daniel t. radke said...

In order for bookstores to go away completely, books need to go away completely, and I don't think that'll ever happen. Hell, cars replaced horses, but you still got loons all over the place riding them.

And congrats on your 3000th follower!

Tambra said...

I want both worlds as well. I'm published in print and e-book, so I want my work available to as many consumers as possible.

I buy both print and ebooks. At booksignings I can tell you the print sells and not the books on CD. (At least for me its been that way.)

Angela Knight writes for NYC and epublishing, which is the plan I have. Why should I have to choose? Why can't there be both options?

Hugs,
Tambra
www.tambrakendall.com

Nathan Bransford said...

Thanks for 3,000! I really appreciate everyone keeping up with the blog and of course for everyone's terrific comments.

Anonymous said...

Online bookstores have been a boon for large sections of the country that can't afford to support a bookstore. You have to be over 18 to go into the only bookstore in the town where I grew up (and where my family still lives) because it doubles as an adult toy shop.

(Yeah, it's that kinda podunk. And no, I'm not recommending other bookstores embrace that model to survive, either.)

Now that I live in the "big city" with real bookstores, I go there not just to browse, but for the environment. The big ones are a great place to hang out, read magazines, skim books, use the wifi and even grab a cup of coffee or a snack. If "bookstores" become multipurpose organisms, like a cross between a bookstore and an internet cafe, then I don't see any reason why the rise of e-books should destroy them.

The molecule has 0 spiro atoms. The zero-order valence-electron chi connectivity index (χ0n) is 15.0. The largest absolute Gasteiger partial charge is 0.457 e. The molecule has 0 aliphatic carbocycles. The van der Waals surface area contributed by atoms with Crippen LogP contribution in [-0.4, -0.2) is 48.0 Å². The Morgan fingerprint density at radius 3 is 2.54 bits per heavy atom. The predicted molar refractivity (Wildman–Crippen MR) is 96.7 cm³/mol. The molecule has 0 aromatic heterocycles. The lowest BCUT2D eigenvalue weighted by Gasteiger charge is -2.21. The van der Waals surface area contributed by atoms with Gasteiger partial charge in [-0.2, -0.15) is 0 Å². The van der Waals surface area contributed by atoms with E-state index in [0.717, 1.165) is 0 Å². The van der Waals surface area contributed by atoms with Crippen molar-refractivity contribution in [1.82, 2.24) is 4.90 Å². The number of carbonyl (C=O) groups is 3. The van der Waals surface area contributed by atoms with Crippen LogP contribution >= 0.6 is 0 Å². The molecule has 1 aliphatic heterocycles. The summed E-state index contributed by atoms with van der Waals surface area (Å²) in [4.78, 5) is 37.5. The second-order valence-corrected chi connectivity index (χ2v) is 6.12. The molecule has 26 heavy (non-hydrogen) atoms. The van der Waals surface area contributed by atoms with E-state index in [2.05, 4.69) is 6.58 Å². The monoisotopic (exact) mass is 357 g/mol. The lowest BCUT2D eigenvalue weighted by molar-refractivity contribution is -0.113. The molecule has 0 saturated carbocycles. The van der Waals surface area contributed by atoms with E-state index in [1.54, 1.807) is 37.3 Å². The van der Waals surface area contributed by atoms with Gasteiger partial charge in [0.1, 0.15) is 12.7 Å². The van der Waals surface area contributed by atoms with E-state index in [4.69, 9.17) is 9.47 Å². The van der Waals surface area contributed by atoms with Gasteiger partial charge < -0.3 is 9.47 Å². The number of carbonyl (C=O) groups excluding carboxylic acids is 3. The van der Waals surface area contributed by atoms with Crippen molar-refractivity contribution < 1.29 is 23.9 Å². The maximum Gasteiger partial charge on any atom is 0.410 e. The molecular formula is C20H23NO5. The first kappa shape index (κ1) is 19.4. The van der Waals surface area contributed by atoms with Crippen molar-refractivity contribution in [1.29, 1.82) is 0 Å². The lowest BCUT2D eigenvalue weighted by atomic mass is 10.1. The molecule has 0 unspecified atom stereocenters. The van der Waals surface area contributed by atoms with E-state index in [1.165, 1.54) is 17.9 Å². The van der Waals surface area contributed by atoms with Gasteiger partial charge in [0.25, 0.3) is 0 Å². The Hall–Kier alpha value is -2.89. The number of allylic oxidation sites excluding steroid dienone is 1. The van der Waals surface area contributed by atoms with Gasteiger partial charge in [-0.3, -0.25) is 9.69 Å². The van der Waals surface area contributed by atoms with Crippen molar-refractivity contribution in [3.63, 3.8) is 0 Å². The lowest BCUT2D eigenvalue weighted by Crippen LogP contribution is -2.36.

Lindsey Edwards said...

First off congrats on reaching 3000followers! You have a great blog here.

Next, I have the same hope as you that both worlds can co-exist. I'm not a user of the digital readers, but I see why others would fall in love with them. As for having the physical book in my hands, and the sights and sounds, the smell especially if there is a coffee house attached) of the bookstore can not be matched. I could spend hours within those walls and be perfectly content.

owlandsparrow said...

I absolutely identify with your small-town experience - my hometown sounds similar (one blinking traffic light on the edge of town, a single-movie theater - the oldest in Texas! - and not even a Wal-Mart for 30 miles). When I moved there, I was in eighth grade - old enough to dearly miss bookstores.

Funny: your 3,000 followers outnumber the population of my hometown (which, last I checked, came in at a grand total of 2,154).

Dan said...

If enough people switch from being bookstore customers to e-book customers that bookstores no longer earn a profit, then bookstores will go out of business. This is unlikely to happen anytime soon.

Cheaper pricing on new books was the one big advantage of e-books relative to conventional books. Now that the publishers have forced Amazon onto the agency pricing model, the best selling point for e-books is neutralized.

E-books are going to be a niche market for the foreseeable future. The Apple iPad is a slick version of a low-end laptop/netbook, not a device that will revolutionize lifestyles. I think this will be less of a force in publishing than the Kindle and other dedicated devices, because it will offer an inferior reading experience.

But even on a dedicated device, e-books are worse than traditional books for most readers. They must be read on a device that costs money and can run out of batteries. A paper book won't break if you drop it, is not a target for thieves, and does not represent a substantial investment if it is lost or ruined. It can be loaned or given away or sold.